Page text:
Technologies has begun construction of its second US factory for the production of battery materials. The campus in Moses Lake, state, will house the world’s largest factory for silicon battery materials for use in electric vehicles, according to Group14.
The first two factory modules, each capable of supplying 2,000 tonnes of the silicon-carbon anode material SCC55, are expected to be operational in 2024, according to a company statement. A total of at least six modules are planned for the one-million-square-foot (93,000-square-metre) site – making a total of 12,000 tonnes of production capacity. However, the company does not say when the sixth module is to go into operation.
Already in the first two modules, 600 new jobs are to be created, specifically in the areas of construction, production and operations. In the long run, however, not so many people will be employed in the plant: 400 people are to be employed for the construction alone, but only 200 jobs are to be created in the areas of production and technology for the daily operation of the plant.
Silicon is used in the anode instead of graphite. As a rule, these are not pure silicon anodes, but an admixture. The rule of thumb is: the more silicon is used, the higher the energy density of the battery, but also the possible charging power increases.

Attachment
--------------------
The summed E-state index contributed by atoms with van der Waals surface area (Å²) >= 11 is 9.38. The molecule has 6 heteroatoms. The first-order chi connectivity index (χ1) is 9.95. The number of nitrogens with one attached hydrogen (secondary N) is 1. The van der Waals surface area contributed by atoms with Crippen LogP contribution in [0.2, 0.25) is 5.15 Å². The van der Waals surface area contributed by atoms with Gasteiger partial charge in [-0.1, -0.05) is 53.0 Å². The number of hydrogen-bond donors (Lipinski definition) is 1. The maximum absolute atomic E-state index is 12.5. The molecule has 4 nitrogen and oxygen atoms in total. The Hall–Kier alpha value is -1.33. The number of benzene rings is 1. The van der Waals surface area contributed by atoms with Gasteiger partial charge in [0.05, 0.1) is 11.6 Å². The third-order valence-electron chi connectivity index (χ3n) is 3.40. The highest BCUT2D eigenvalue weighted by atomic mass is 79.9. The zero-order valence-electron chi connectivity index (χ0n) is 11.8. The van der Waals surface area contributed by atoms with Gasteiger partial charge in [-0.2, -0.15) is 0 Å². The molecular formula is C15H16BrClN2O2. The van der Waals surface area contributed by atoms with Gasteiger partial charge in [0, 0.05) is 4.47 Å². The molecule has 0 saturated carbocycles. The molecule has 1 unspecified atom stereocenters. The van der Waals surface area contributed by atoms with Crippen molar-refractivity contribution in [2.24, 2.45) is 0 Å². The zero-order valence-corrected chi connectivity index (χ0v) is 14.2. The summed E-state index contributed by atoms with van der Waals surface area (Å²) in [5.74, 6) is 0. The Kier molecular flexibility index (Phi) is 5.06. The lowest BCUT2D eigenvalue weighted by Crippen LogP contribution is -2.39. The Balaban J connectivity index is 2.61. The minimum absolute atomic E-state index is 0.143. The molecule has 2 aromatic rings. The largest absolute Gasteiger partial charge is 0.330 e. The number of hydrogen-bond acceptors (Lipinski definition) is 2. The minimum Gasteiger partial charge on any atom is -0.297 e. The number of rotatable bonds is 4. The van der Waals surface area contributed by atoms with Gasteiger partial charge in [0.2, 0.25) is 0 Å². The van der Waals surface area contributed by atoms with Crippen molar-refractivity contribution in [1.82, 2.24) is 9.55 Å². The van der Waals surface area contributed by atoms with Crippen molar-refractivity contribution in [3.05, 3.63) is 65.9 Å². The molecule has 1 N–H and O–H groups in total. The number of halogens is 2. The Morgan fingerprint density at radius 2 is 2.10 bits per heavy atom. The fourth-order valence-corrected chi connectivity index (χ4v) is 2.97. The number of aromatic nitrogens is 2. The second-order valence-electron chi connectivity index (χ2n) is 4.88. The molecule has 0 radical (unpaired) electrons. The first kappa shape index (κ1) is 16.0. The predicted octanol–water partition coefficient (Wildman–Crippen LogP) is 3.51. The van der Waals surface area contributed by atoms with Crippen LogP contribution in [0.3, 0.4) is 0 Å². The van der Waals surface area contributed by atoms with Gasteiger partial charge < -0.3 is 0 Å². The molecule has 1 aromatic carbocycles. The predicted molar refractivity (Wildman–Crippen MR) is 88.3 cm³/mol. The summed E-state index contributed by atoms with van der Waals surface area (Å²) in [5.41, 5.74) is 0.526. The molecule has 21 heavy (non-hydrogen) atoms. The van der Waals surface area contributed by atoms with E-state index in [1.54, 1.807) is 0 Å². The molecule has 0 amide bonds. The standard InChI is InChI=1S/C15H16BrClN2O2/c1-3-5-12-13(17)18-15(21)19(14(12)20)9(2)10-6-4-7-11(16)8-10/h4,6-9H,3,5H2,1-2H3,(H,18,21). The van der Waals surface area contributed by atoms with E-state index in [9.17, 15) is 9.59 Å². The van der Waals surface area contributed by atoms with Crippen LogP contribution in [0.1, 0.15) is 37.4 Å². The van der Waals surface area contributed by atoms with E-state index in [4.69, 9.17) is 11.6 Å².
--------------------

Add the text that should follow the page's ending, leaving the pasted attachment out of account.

The announcement does not say exactly how much the company is investing in the new plant in Moses Lake. In order to finance the construction project, among other things, Group14 raised a total of 614 million US dollars (currently 561 million euros) last year from investors such as Porsche and Microsoft’s Climate Innovation Fund. Another 100 million dollars (91 million euros) will come as a grant from the US government.
“Boosting the nation’s global competitiveness in battery manufacturing comes down to strengthening domestic supply chains, which is why we are ramping up our second U.S. factory at the speed in which we need to see innovation scale,” says Rick Luebbe, CEO and co-founder of Group14 Technologies. “By accelerating the timeline for market-ready, transformational battery technology, we are putting the power to electrify everything into the hands of U.S. workers who will become the backbone of the clean energy economy.”